Clark County’s population is growing. That is no surprise, but U.S. Census data released Thursday adds some context.
The county has passed the half-million mark, with population from last year’s count officially set at 503,311. That is about 78,000 more residents than in 2010 — an increase of 18.3 percent. Over the past decade, Clark has been the fastest-growing county in the metro area and the second-fastest in Washington behind Franklin County (home to Pasco).
Each of the cities in the region has experienced substantial growth, and Ridgefield’s population has more than doubled in the past 10 years.
As mentioned, this is not a surprise. The question now: What are we going to do about it?
We don’t mean that in a provincial or misanthropic way, suggesting that such growth should be prevented. No, we mean it as recognition that growth is inevitable and desirable; but if it is not well managed, it can be deleterious. As The Columbian wrote editorially in June: “Clearly the people are coming. Here they find a good community on the verge of greatness.”
Greatness in a community undoubtedly means different things to different people. And the desire to balance the needs of Clark County’s urban areas with those of its rural settings is an ongoing effort. But as a starting point, LivableCity.org identifies five aspects of livable cities: Robust and complete neighborhoods; accessibility and sustainable mobility; a diverse and resilient local economy; vibrant public spaces; and affordability.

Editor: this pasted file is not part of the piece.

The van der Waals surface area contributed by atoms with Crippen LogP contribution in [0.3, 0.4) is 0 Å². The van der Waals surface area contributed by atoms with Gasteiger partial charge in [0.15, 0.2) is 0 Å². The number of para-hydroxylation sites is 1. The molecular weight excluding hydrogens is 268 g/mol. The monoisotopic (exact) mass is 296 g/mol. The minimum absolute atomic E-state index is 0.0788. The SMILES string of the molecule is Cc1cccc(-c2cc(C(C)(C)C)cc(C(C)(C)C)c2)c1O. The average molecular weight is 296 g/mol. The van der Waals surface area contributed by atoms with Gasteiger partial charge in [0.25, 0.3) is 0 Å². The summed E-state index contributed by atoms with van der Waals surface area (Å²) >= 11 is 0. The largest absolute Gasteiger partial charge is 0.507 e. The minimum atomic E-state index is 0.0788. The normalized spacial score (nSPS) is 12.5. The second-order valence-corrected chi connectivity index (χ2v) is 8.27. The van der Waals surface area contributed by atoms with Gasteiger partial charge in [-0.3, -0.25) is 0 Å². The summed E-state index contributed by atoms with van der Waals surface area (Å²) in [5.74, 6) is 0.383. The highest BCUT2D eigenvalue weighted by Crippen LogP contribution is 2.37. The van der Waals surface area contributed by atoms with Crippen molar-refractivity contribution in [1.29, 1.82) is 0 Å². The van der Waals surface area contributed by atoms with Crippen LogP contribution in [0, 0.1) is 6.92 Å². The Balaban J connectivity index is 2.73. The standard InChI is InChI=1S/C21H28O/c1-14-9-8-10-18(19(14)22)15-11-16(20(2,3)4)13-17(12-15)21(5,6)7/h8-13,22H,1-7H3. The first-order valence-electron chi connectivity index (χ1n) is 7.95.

That creates a dichotomy, one that Clark County has seen up close. If an area is livable and desirable, affordability is difficult to maintain; demand causes prices to increase. Real estate website Zillow says the typical home price in the county is $478,000 — a 20 percent increase in the past year.
In the other aspects, local leaders have done an admirable job of promoting livability. The Waterfront Vancouver development and plans for a Heights District development in central Vancouver demonstrate attention to creating robust neighborhoods, accessibility and a diverse economy.
In the meantime, Vancouver’s system of strong neighborhood associations has boosted efforts to manage growth in existing neighborhoods while largely protecting the local character.
Other cities in the county have had intermittent success with managing growth. It can difficult to retain the zeitgeist of a small town during times of rapid growth. Camas, Battle Ground and Ridgefield don’t want to be suburbs of Vancouver or, by extension, Portland — but to some extent that is unavoidable.
Interestingly, adults comprised most of Clark County’s growth over the past decade. While the population of residents 18 and older grew by 23.4 percent, the number of residents under 18 increased by only 4.4 percent. That can be seen as a reflection of increasing housing costs, which often price families out of the market.
Indeed, Clark County has its issues. The homeless population is increasingly visible, echoing the issues seen in large cities along the West Coast. And, as The Columbian has written editorially: “There are too few affordable housing options for lower-wage workers and retirees. We need to help people with mental health and substance abuse disorders. We need to do more to promote equity and social justice in our community.”
But as indicated by the rapid growth, we live in a desirable and attractive community. Because of that, people will continue to come. Effectively managing that growth can lead us to greatness.